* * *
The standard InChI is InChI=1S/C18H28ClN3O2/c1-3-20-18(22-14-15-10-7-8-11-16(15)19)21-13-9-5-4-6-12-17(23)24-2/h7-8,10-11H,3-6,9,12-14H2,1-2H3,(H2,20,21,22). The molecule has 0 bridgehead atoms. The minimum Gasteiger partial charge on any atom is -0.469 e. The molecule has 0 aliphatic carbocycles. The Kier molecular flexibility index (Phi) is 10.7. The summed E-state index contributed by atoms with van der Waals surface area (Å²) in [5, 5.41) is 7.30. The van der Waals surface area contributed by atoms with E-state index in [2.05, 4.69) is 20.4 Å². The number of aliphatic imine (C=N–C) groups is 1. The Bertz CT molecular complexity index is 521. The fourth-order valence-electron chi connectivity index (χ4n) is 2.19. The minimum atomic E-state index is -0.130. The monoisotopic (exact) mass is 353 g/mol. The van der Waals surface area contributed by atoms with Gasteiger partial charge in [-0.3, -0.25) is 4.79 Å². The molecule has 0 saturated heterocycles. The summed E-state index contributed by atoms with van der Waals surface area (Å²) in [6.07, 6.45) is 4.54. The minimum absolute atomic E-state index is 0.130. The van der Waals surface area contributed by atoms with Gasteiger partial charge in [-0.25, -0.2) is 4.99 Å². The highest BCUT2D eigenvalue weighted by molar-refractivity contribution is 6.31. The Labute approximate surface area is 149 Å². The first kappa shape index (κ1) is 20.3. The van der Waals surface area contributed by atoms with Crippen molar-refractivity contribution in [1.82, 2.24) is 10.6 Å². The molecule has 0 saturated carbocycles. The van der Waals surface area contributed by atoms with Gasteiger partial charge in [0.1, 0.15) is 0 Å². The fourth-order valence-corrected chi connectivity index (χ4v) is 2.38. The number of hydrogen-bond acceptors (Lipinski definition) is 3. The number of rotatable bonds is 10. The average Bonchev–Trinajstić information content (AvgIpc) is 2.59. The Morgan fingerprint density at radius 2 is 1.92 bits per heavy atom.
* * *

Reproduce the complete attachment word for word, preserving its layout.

The standard InChI is InChI=1S/C18H28ClN3O2/c1-3-20-18(22-14-15-10-7-8-11-16(15)19)21-13-9-5-4-6-12-17(23)24-2/h7-8,10-11H,3-6,9,12-14H2,1-2H3,(H2,20,21,22). The molecule has 0 bridgehead atoms. The minimum Gasteiger partial charge on any atom is -0.469 e. The molecule has 0 aliphatic carbocycles. The Kier molecular flexibility index (Phi) is 10.7. The summed E-state index contributed by atoms with van der Waals surface area (Å²) in [5, 5.41) is 7.30. The van der Waals surface area contributed by atoms with E-state index in [2.05, 4.69) is 20.4 Å². The number of aliphatic imine (C=N–C) groups is 1. The Bertz CT molecular complexity index is 521. The fourth-order valence-electron chi connectivity index (χ4n) is 2.19. The minimum atomic E-state index is -0.130. The monoisotopic (exact) mass is 353 g/mol. The van der Waals surface area contributed by atoms with Gasteiger partial charge in [-0.3, -0.25) is 4.79 Å². The molecule has 0 saturated heterocycles. The summed E-state index contributed by atoms with van der Waals surface area (Å²) in [6.07, 6.45) is 4.54. The minimum absolute atomic E-state index is 0.130. The van der Waals surface area contributed by atoms with Gasteiger partial charge in [-0.25, -0.2) is 4.99 Å². The highest BCUT2D eigenvalue weighted by molar-refractivity contribution is 6.31. The Labute approximate surface area is 149 Å². The first kappa shape index (κ1) is 20.3. The van der Waals surface area contributed by atoms with Crippen molar-refractivity contribution in [1.82, 2.24) is 10.6 Å². The molecule has 0 saturated carbocycles. The van der Waals surface area contributed by atoms with Gasteiger partial charge in [0.1, 0.15) is 0 Å². The fourth-order valence-corrected chi connectivity index (χ4v) is 2.38. The number of hydrogen-bond acceptors (Lipinski definition) is 3. The number of rotatable bonds is 10. The average Bonchev–Trinajstić information content (AvgIpc) is 2.59. The Morgan fingerprint density at radius 2 is 1.92 bits per heavy atom.